Unfortunately, faces are often not recognized correctly and the camera focuses on the background instead of the person. I don't remember shooting so many misfocused portraits with a smartphone. This can be corrected at the touch of a finger, but it is simply annoying.
3,7x Telephoto zoom
The next step is the fivefold zoom and its image sensor with 8 megapixels and the 1/4.4-inch format. Xiaomi even worsens these already unfavorable conditions with a trick: the lens in front of the mini chip only offers a 3.7x zoom. To get to "5x", a 5-megapixel section of the sensor center is interpolated back to 8 megapixels.
With perfect lighting conditions and reduced viewing, the results are already halfway usable. In everything that is not directly illuminated by the sun, however, details are mixed up beyond recognition. As with the "2x" sensor, there are always acceptable image areas with directly adjacent image areas with completely muddy detail reproduction. To make matters worse, the autofocus is often catastrophic.
Another problem of the 5x telephoto zoom camera are the often very strong chromatic aberrations. These are violet and green fringes that usually appear at high-contrast transitions in the image.
I think the ultrawide-angle module is great because of its principle. No matter if landscape, interiors or even portraits: The large image angle is practical and has already given me many interesting pictures - and by the way also great in videos.
When it comes to image quality, the 20-megapixel module is roughly on a par with the 2x telephoto-sensor: The color rendition is successful and the detail rendition is basically good. Unfortunately, the ultrawide-angle photos also struggle with the partially muddy textures, as described above for the 2x telephoto zoom module. In weaker lighting conditions, the difference in size from the main sensor is finally noticeable - the image quality then drops significantly, especially in a direct comparison.
Should the ultrawide-angle not be enough, the Mi Note 10 has an excellent panorama mode that shoots very high resolution and beautiful photos. It's worth trying.
Last but not least there is the macro module, which I personally consider superfluous. If you zoom into the image of the main camera digitally, you will get just as many, if not more details. The only advantage of the 2-megapixel macro shots is that you get a preview of the final image right away and don't have to enlarge it later. But this could also be solved by software.
Unfortunately, the main camera, in particular, shows clear deficits in terms of performance. Even in 27-megapixel mode, with HDR mode activated, there is a forced pause of about two seconds between each image. In addition, there is a significant release delay. Capturing exactly the right moment in an action scene is really problematic - with or without HDR mode. Here, one should definitely use the continuous shooting mode that shovels about ten frames per second onto the internal storage. The resolution here is 27 megapixels, but the compression is significantly higher, which reduces the file size.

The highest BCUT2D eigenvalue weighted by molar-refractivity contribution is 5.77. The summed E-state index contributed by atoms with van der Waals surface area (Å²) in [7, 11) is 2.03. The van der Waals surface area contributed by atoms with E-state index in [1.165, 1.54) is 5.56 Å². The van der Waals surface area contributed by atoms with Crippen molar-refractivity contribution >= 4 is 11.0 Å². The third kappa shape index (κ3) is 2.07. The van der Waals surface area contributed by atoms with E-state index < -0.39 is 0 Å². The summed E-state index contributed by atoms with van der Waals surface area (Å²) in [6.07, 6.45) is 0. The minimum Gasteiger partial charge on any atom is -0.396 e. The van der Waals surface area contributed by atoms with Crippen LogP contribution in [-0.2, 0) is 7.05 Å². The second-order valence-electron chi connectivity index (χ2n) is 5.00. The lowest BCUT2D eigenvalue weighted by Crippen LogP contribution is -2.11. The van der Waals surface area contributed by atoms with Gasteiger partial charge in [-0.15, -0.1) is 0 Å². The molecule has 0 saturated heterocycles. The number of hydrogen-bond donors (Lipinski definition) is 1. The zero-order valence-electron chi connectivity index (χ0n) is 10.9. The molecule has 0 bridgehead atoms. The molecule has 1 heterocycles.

Photographing at full resolution is even more difficult, but at least the processing time has been halved with a recent update. Last but not least, the camera app itself didn't always react stably. Sometimes even a restart was necessary to get it running again.
The selfie camera
On paper, the selfie camera has the right prerequisites - and has also done really well in practical use under various conditions.
The selfie camera
- Samsung S5KGD1
- 32 megapixels, aperture F2.0
- 0.8-micron pixel pitch
- No optical image stabilizer
- 1/2.8-inch sensor
Under good lighting conditions, photos look crisp and have natural and vibrant colors. If you switch to the selfie camera in Portrait mode, you can also use Bokeh effects here. Even in mixed light conditions, Xiaomi still produces beautiful images from the sensor that shines with largely natural colors and good details.
The camera salad mentioned at the beginning shows its problems also in video mode. It is not possible to change the camera while video recording is in progress. So if you start recording in ultrawide-angle mode, you will only zoom around digitally in the image of that camera. If you start recording in telephoto mode, you can't zoom out to wide-angle. Starting from the main camera, however, zooming in is no problem thanks to the pixel mass and sensor size - but you should consider this before starting the recording.
Apart from that, the video mode shows a similar picture to that of taking pictures: the main camera delivers great results, wide-angle and 2x zoom are good, and the 3.7x/5x telephoto module isn't really convincing. Another pleasing feature is the good video stabilization, which only brings unpleasant blurring artifacts to the images in poor lighting conditions.
I edited a video for you with some scenes from Indonesia. There are consciously neither effects nor music put over the video, in order to give you as unadulterated a picture of the video quality as possible.
Even if we normally cover this in the general test, it still deserves a mention here: the battery life is catastrophic if the camera is used diligently. With 5,260 mAh, the really powerful battery can't even survive an entire day's holiday if the cameras are used regularly.
The bottom line
Back to the striking opening question: can the smartphone, represented here by the Xiaomi Mi Note 10, replace a DSLR? I can feel the outcry in the comments, but still! More than any other image sensor recently installed in smartphones, the 108-megapixel has what it takes, at least for the average user.
If I now imagine a Xiaomi Mi Note 10 without the mixed performance, without the occasional full misses and for it with a tidy camera setup and some fine-tuning of the algorithms, then the answer for me is: yes, I probably wouldn't miss my DSLR anymore on such a journey.
Until we get the image sensor of tomorrow also with the smartphone and the software of tomorrow, we have to wait, well, probably until "tomorrow". In addition to the aforementioned Samsung Galaxy S11, the Xiaomi Mi Mix Alpha is a hot (and also likely expensive) candidate. The sensor definitely has the potential to turn the smartphone camera world upside down in 2020.
Finally, I'd like to mention once again: I shot most of the photos and videos before the two most recent firmware updates. However, I was able to observe all the problems mentioned in the test - unless explicitly mentioned - in one form or another even after the update. In the very poor changelogs, there was nothing to read from the camera in both updates, even if at least the performance in 108MP mode has noticeably improved.